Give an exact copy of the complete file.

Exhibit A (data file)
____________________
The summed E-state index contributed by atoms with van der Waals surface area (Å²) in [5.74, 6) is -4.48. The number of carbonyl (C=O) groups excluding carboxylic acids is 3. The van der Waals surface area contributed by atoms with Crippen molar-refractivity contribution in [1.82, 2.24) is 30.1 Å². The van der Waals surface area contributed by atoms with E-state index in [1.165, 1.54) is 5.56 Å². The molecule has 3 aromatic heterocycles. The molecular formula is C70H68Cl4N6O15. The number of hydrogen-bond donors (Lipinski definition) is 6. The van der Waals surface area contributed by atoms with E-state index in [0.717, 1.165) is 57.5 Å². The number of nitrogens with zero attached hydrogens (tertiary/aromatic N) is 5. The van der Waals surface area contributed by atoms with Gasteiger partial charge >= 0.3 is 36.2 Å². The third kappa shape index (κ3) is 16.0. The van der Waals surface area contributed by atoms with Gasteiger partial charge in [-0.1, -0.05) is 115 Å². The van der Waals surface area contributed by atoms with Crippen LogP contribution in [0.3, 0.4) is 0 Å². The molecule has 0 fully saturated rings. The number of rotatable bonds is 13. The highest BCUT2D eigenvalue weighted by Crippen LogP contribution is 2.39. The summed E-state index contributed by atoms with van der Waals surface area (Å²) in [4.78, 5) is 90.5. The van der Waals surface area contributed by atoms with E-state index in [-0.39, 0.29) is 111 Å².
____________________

The summed E-state index contributed by atoms with van der Waals surface area (Å²) in [5.74, 6) is -4.48. The number of carbonyl (C=O) groups excluding carboxylic acids is 3. The van der Waals surface area contributed by atoms with Crippen molar-refractivity contribution in [1.82, 2.24) is 30.1 Å². The van der Waals surface area contributed by atoms with E-state index in [1.165, 1.54) is 5.56 Å². The molecule has 3 aromatic heterocycles. The molecular formula is C70H68Cl4N6O15. The number of hydrogen-bond donors (Lipinski definition) is 6. The van der Waals surface area contributed by atoms with E-state index in [0.717, 1.165) is 57.5 Å². The number of nitrogens with zero attached hydrogens (tertiary/aromatic N) is 5. The van der Waals surface area contributed by atoms with Gasteiger partial charge >= 0.3 is 36.2 Å². The third kappa shape index (κ3) is 16.0. The van der Waals surface area contributed by atoms with Gasteiger partial charge in [-0.1, -0.05) is 115 Å². The van der Waals surface area contributed by atoms with Crippen LogP contribution in [0.3, 0.4) is 0 Å². The molecule has 0 fully saturated rings. The number of rotatable bonds is 13. The highest BCUT2D eigenvalue weighted by Crippen LogP contribution is 2.39. The summed E-state index contributed by atoms with van der Waals surface area (Å²) in [4.78, 5) is 90.5. The van der Waals surface area contributed by atoms with E-state index in [-0.39, 0.29) is 111 Å².